The Australian pine is an invasive tree found primarily in FL, HI, CA, AZ, and TX. In 1898, the USDA first planted Australian pine to stabilize banks and use as lumber. Today, this invasive species interferes with the plants, wildlife, and soil around it.
How To Identify the Australian Pine
Despite its name, the Australian pine has no relation to pine trees. While it has cone-shaped fruit and leaves that look like pine needles, it belongs to the Casuarina genus instead of the Pinus genus. The distinct traits of an Australian pine include:
- Leaves: The "leaves" that you see on an Australian pine are actually tiny, multi-jointed branchlets with even smaller leaves. Each of these branchlets measures about 4 to 8 inches long and has a grayish-green color.
- Height: Depending on the species of Australian pine and its growing conditions, it can grow as high as 150 feet tall.
- Bark: An Australian pine tree's bark ranges from reddish-brown to gray in color and has a rough, peeling texture.
Fruit: Inside the cone-like clusters on an Australian pine, you'll find tiny, winged, and one-seeded fruit.
Destruction Caused by Australian Pine
Australian pine trees aggressively reproduce and grow throughout barrier beaches, woods, and roadsides. They cause the following threats to the local ecosystem, which is why many landowners look to remove them completely.
Native Plant Destruction and Displacement
Australian pines kill or displace native vegetation by:
- Creating dense shade and litter: Australian pines cut off other plants' access to the nutrients they need. The dense thickets on these trees block rain and sunlight, causing changes in the surrounding environment's light level, soil chemistry, temperature, and available water. They also cover the ground with thick litter that blocks plant growth.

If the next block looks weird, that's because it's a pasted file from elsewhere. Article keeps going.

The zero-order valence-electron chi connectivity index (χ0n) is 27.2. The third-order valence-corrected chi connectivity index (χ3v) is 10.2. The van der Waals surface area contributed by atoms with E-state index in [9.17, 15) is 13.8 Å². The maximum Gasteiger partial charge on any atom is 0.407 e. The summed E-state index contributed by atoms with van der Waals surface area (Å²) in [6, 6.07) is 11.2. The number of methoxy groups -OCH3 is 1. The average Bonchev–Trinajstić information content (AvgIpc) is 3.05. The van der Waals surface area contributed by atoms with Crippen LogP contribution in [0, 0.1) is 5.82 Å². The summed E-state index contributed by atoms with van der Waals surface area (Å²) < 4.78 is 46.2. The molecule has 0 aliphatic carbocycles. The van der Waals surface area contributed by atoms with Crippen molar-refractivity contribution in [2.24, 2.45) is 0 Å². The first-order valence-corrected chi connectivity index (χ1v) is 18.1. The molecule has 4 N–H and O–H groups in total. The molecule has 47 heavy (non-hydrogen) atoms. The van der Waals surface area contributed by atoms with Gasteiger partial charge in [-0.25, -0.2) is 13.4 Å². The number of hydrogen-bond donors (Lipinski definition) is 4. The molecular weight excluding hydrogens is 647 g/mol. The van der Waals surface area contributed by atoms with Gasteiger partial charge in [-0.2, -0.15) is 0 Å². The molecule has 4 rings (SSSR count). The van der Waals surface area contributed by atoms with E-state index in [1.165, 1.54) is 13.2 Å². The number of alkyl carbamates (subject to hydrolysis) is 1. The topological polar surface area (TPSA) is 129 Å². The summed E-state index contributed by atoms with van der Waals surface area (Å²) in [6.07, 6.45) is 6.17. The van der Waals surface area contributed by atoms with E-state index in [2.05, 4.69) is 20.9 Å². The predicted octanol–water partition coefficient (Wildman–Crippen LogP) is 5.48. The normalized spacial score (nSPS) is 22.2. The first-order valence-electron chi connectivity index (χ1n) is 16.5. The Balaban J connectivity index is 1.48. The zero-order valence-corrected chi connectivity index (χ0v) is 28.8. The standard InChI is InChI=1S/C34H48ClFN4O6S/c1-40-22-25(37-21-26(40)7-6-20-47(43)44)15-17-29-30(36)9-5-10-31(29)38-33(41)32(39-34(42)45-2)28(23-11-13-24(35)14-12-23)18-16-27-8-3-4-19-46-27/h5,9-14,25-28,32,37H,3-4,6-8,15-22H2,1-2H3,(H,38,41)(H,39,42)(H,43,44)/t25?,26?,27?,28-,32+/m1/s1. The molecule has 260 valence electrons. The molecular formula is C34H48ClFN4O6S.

- Dropping leaves containing allelopathic properties: The leaves on an Australian pine have allelopathic properties, meaning they suppress the growth of other plant life. When the leaves become litter, they directly prevent plant growth in the soil.
Beach and Soil Erosion
While the USDA thought Australian pines would prevent soil and beach erosion, this invasive tree can encourage it.
Australian pine has shallow roots that can't stabilize the ground as effectively as deep-rooted plants, and its plant-displacing properties discourage deep-rooted vegetation from growing and preventing erosion.
In addition to displacing plants and letting soil erode, the Australian pine displaces wildlife through the following effects:
- Lack of wildlife habitat: An Australian pine does not provide a habitat for any wildlife.
- Shallow root system: The shallow root system of an Australian pine destroys breeding sites for some endangered species. Baby turtles and other creatures can get tangled in these root systems, which puts their species at further risk.
- Displaced habitat plants: In some cases, Australian pine trees replace the natural habitat of an animal. Since the Australian pine doesn't offer any habitat itself, the animals must find other areas to inhabit.
How To Get Rid of Australian Pines
Damaging or cutting an Australian pine stimulates its growth, so these invasive trees need a specialized removal solution. Common strategies for removing Australian pine include:
- Herbicides: Australian pine responds to frill/girdle, basal bark, foliar, and soil herbicide application methods. If a tree could fall and cause damage after herbicide use, we recommend cutting the tree first and using the stump application method.
- Professional strategies: Trained officials may use burning or biological controls to manage large numbers of Australian pine trees. If you can't use herbicides or mechanical removal to get rid of Australian pine, consider contacting your local invasive species management organization.
- Mechanical removal: If you have smaller Australian pine trees to remove from a property, you can use attachments like mulchers and stump grinders to completely eliminate the tree from your property.
Australian Pine Removal Solutions From Diamond Mowers
For continued maintenance on a property with Australian pine, we recommend using one of our mulchers to remove these trees up to 14 inches in diameter.
|Skid-Steer Drum Mulcher
For mulching trees up to 9 inches in diameter
Skid-Steer Forestry Disc Mulcher
Watch the Diamond Skid-Steer Forestry Mulcher in Action below: